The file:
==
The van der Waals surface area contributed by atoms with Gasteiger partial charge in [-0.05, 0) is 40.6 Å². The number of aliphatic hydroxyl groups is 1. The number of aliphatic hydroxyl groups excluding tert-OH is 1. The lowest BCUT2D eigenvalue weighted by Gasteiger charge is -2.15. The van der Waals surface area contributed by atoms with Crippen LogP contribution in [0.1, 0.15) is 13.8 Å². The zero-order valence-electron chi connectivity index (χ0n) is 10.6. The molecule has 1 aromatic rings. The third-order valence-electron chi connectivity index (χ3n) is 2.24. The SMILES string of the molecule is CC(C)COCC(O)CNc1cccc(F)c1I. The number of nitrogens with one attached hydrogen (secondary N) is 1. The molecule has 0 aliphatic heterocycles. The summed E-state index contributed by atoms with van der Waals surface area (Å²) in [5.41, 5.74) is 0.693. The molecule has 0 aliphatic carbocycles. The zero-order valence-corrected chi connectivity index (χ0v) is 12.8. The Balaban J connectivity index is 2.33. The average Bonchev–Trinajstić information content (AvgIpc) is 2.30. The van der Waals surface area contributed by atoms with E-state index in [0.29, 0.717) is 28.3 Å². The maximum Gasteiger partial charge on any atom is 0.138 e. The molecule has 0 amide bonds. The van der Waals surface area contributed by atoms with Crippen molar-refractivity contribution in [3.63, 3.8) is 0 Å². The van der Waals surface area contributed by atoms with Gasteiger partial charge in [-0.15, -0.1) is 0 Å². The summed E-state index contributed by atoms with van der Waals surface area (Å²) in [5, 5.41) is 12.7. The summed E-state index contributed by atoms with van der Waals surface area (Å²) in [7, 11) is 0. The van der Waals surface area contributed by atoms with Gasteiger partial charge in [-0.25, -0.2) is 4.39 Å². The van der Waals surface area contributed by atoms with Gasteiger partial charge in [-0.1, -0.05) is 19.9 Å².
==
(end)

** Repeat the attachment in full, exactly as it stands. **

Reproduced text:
The van der Waals surface area contributed by atoms with Gasteiger partial charge in [-0.05, 0) is 40.6 Å². The number of aliphatic hydroxyl groups is 1. The number of aliphatic hydroxyl groups excluding tert-OH is 1. The lowest BCUT2D eigenvalue weighted by Gasteiger charge is -2.15. The van der Waals surface area contributed by atoms with Crippen LogP contribution in [0.1, 0.15) is 13.8 Å². The zero-order valence-electron chi connectivity index (χ0n) is 10.6. The molecule has 1 aromatic rings. The third-order valence-electron chi connectivity index (χ3n) is 2.24. The SMILES string of the molecule is CC(C)COCC(O)CNc1cccc(F)c1I. The number of nitrogens with one attached hydrogen (secondary N) is 1. The molecule has 0 aliphatic heterocycles. The summed E-state index contributed by atoms with van der Waals surface area (Å²) in [5.41, 5.74) is 0.693. The molecule has 0 aliphatic carbocycles. The zero-order valence-corrected chi connectivity index (χ0v) is 12.8. The Balaban J connectivity index is 2.33. The average Bonchev–Trinajstić information content (AvgIpc) is 2.30. The van der Waals surface area contributed by atoms with E-state index in [0.29, 0.717) is 28.3 Å². The maximum Gasteiger partial charge on any atom is 0.138 e. The molecule has 0 amide bonds. The van der Waals surface area contributed by atoms with Crippen molar-refractivity contribution in [3.63, 3.8) is 0 Å². The van der Waals surface area contributed by atoms with Gasteiger partial charge in [-0.15, -0.1) is 0 Å². The summed E-state index contributed by atoms with van der Waals surface area (Å²) in [5, 5.41) is 12.7. The summed E-state index contributed by atoms with van der Waals surface area (Å²) in [7, 11) is 0. The van der Waals surface area contributed by atoms with Gasteiger partial charge in [-0.25, -0.2) is 4.39 Å². The van der Waals surface area contributed by atoms with Gasteiger partial charge in [-0.1, -0.05) is 19.9 Å².